Featured Post

Flowgram

  What it is: Flowgram is a website that makes it easier to teach your students online.  Flowgram has a simple platform that makes is easy for anyone to package and share anything on the web.  Flowgram can combine slideshows, documents, pictures, screencasts, websites, audio, video etc. with your voice narration.  This makes it simple to teach any concept using the web.  Flowgram requires no download, it runs directly from your Internet browser.  Recipients of the Flowgram can fully interact with anything that is on the Flowgram (webpage links, video, etc.).  Flowgrams can be sent via email, linked to, or embedded in a blog or website for viewing.      How to integrate Flowgram into the classroom:  Flowgram is a wonderful way to create interactive tutorials for students learning any technology concept.  Beyond that, Flowgram makes it easy for you to take your students on virtual field trips on any subject.  What I love about Flowgram, is that it meets individual student needs.  Students can work at their own pace and interact with any part of the Flowgram as many times as they need.  It would also be a great place to create reviews for tests, and perfect for students who have missed school.  Teach your students to make Flowgrams and start your own library of student created tutorials on any subject.  Students teaching students is powerful!  Because you can narrate Flowgrams, they are wonderful to use with students who struggle with reading and navigating the Internet on their own…it is like having you sit right next to them, leading with your undivided attention.     Tips:  I have started creating a weekly Flowgram for teachers at my school called Tenkely’s Tips.  I will be creating a new page with a collection of the weekly Flowgrams.  Feel free to check them out!    Leave a comment and share how you are using Flowgram in your classroom.    

Read More

DIY: a maker site for kids

Posted by admin | Posted in Anastasis Academy, Art, Character Education, Create, iPod, Language Arts, Math, Middle/High School, Music, Primary Elementary, Science, Secondary Elementary, Teacher Resources, Web2.0, Websites | Posted on 08-03-2013

Tags: , , , , , , , , , , , , , , ,

1

 

What it is: I LOVE everything about this site.  It truly embodies everything I love about learning and technology.  DIY is an online club for kids to earn maker skills.  Kids (otherwise known as Makers) share their creations and work with a larger online community and collect patches for the skills they learn.  Each skill has a set of challenges that help kids learn different techniques and create something fantastic.  When a child completes a maker challenge, they can add photos and video to their online portfolio to show off their creation.  DIY is a website where kids get a public portfolio, an app that they can use to upload videos and pictures of their projects, makers can choose to do challenges to earn “Skills” badges, and a parent dashboard where teachers or parents can follow along on all activity.

Maker identities are always secure, children are asked to choose an animal and a nickname to help protect their privacy. Parents get access to see what their kids are posting online.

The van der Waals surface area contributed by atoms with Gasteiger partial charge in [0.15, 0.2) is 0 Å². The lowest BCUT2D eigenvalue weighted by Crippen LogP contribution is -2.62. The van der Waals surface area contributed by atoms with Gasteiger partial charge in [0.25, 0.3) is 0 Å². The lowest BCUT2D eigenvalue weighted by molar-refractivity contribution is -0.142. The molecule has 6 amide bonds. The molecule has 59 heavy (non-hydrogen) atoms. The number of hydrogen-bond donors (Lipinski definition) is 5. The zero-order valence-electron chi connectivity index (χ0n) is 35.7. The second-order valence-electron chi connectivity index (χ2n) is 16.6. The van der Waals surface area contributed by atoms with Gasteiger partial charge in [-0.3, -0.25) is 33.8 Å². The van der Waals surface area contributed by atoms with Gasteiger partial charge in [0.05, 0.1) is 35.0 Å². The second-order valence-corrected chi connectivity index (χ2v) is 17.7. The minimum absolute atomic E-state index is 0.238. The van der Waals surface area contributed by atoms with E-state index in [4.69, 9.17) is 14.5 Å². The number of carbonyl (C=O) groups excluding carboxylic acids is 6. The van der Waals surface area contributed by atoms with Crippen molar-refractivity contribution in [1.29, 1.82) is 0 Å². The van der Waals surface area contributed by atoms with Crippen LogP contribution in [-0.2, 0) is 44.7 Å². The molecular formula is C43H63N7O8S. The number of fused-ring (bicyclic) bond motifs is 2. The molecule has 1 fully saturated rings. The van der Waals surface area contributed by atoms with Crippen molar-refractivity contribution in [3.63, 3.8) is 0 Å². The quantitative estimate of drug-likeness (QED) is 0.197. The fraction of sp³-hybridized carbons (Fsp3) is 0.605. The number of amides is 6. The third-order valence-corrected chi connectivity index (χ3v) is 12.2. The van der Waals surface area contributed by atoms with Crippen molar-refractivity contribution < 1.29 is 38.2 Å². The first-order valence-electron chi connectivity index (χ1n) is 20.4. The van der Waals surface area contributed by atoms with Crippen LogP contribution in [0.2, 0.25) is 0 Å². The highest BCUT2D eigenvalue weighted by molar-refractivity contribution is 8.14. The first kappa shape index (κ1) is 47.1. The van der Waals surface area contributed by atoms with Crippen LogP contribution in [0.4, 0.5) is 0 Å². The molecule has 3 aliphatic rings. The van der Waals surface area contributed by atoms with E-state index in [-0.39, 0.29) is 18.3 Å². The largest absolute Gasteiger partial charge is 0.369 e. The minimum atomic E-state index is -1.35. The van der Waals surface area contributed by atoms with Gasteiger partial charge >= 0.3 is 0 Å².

I love that this site encourages creativity, reflective portfolios and using technology constructively.  It is an outstanding balance of online and offline activity!

Screen Shot 2013-03-08 at 10.42.58 AM

How to integrate DIY into the classroom: At Anastasis, we strive to encourage a maker community.  We do have a 1:1 iPad environment.  For many, this equates to a technology rich environment (it is) where everything is done or consumed on a device.  I can think of nothing sadder than reducing learning to a device!  We most often use our technology to capture and share our learning.  DIY is a fantastic site that makes way for kids to be curious about the world around them, create something new and use technology to innovate.

DIY is a great place to help students discover the love and joy of being a learner and a creator.  It fosters a classroom culture of innovation and sharing of learning and accomplishment.  So many of the challenges incorporate learning that support standards and other learning that is “required” in the classroom.  These challenges would be great to take on as individual makers, in small groups of makers, or to tackle as a whole class.  Don’t think of DIY as an “extra” thing to add into your classroom routine.  Instead, look through the challenges through the lens of how it can enhance the learning objectives in your classroom.  Embrace the maker culture in your classroom and allow room for creativity and innovation.  The inquiry model of learning lends itself beautifully toward this.  DIY could be the catalyst to making the shift away from more traditional learning and into an inquiry based model.

Tips: Instead of assigning “traditional” homework (read: piles of worksheets), assign a challenge from the DIY site.  Better yet, let students choose their own challenge to tackle and make time in the classroom for them to share their creations and accomplishments.

Leave a comment and tell us how you are using  DIY in your classroom.

Comments (1)

This is fantastic! Thanks for sharing.

Write a comment